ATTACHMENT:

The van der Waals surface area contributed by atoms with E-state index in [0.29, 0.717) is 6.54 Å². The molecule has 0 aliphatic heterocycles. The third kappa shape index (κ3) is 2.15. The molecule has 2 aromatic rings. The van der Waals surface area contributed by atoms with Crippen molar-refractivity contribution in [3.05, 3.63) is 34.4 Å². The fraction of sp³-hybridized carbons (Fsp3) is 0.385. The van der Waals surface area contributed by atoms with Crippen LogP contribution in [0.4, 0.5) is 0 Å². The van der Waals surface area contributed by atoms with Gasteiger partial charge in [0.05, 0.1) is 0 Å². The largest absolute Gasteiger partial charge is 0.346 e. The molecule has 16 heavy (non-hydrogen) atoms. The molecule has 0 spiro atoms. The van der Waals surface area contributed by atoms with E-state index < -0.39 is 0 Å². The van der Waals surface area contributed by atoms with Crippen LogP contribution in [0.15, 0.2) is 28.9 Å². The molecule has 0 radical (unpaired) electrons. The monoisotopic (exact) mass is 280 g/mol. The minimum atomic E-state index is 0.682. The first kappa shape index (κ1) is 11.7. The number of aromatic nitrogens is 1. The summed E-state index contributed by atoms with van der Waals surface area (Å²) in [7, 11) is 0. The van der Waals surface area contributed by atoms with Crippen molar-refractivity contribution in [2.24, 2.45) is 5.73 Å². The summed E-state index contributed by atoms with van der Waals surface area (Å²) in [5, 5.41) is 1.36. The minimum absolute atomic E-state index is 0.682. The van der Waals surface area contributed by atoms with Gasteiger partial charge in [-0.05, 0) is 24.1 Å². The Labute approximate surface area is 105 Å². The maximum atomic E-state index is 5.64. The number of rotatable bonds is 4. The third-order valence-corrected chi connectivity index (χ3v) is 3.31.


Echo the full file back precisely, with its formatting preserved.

The van der Waals surface area contributed by atoms with E-state index in [0.29, 0.717) is 6.54 Å². The molecule has 0 aliphatic heterocycles. The third kappa shape index (κ3) is 2.15. The molecule has 2 aromatic rings. The van der Waals surface area contributed by atoms with Crippen molar-refractivity contribution in [3.05, 3.63) is 34.4 Å². The fraction of sp³-hybridized carbons (Fsp3) is 0.385. The van der Waals surface area contributed by atoms with Crippen LogP contribution in [0.4, 0.5) is 0 Å². The van der Waals surface area contributed by atoms with Gasteiger partial charge in [0.05, 0.1) is 0 Å². The largest absolute Gasteiger partial charge is 0.346 e. The molecule has 16 heavy (non-hydrogen) atoms. The molecule has 0 spiro atoms. The van der Waals surface area contributed by atoms with E-state index < -0.39 is 0 Å². The van der Waals surface area contributed by atoms with Crippen LogP contribution in [0.15, 0.2) is 28.9 Å². The molecule has 0 radical (unpaired) electrons. The monoisotopic (exact) mass is 280 g/mol. The minimum atomic E-state index is 0.682. The first kappa shape index (κ1) is 11.7. The number of aromatic nitrogens is 1. The summed E-state index contributed by atoms with van der Waals surface area (Å²) in [7, 11) is 0. The van der Waals surface area contributed by atoms with Crippen molar-refractivity contribution in [2.24, 2.45) is 5.73 Å². The summed E-state index contributed by atoms with van der Waals surface area (Å²) in [5, 5.41) is 1.36. The minimum absolute atomic E-state index is 0.682. The van der Waals surface area contributed by atoms with Gasteiger partial charge in [-0.05, 0) is 24.1 Å². The Labute approximate surface area is 105 Å². The maximum atomic E-state index is 5.64. The number of rotatable bonds is 4. The third-order valence-corrected chi connectivity index (χ3v) is 3.31.